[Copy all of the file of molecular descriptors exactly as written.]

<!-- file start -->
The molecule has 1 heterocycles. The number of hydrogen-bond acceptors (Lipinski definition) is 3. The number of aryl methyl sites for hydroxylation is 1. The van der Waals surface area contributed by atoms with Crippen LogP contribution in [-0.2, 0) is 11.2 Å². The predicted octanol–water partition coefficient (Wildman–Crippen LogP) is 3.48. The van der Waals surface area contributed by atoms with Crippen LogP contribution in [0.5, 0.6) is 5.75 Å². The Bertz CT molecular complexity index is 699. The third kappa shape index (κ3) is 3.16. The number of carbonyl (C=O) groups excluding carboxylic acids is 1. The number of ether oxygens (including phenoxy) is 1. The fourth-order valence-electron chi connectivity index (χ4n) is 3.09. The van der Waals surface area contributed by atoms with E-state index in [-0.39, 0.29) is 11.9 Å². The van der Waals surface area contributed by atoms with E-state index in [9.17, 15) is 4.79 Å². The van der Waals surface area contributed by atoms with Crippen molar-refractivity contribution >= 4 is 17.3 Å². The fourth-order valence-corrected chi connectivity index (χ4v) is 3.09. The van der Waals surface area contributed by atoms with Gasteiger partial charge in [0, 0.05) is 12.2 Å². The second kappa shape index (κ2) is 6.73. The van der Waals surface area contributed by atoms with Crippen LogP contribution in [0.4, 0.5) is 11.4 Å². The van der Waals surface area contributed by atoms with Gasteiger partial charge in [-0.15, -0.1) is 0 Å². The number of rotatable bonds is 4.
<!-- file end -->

The molecule has 1 heterocycles. The number of hydrogen-bond acceptors (Lipinski definition) is 3. The number of aryl methyl sites for hydroxylation is 1. The van der Waals surface area contributed by atoms with Crippen LogP contribution in [-0.2, 0) is 11.2 Å². The predicted octanol–water partition coefficient (Wildman–Crippen LogP) is 3.48. The van der Waals surface area contributed by atoms with Crippen LogP contribution in [0.5, 0.6) is 5.75 Å². The Bertz CT molecular complexity index is 699. The third kappa shape index (κ3) is 3.16. The number of carbonyl (C=O) groups excluding carboxylic acids is 1. The number of ether oxygens (including phenoxy) is 1. The fourth-order valence-electron chi connectivity index (χ4n) is 3.09. The van der Waals surface area contributed by atoms with E-state index in [-0.39, 0.29) is 11.9 Å². The van der Waals surface area contributed by atoms with E-state index in [9.17, 15) is 4.79 Å². The van der Waals surface area contributed by atoms with Crippen molar-refractivity contribution >= 4 is 17.3 Å². The fourth-order valence-corrected chi connectivity index (χ4v) is 3.09. The van der Waals surface area contributed by atoms with Gasteiger partial charge in [0, 0.05) is 12.2 Å². The second kappa shape index (κ2) is 6.73. The van der Waals surface area contributed by atoms with Crippen LogP contribution in [0.4, 0.5) is 11.4 Å². The van der Waals surface area contributed by atoms with Gasteiger partial charge in [-0.15, -0.1) is 0 Å². The number of rotatable bonds is 4.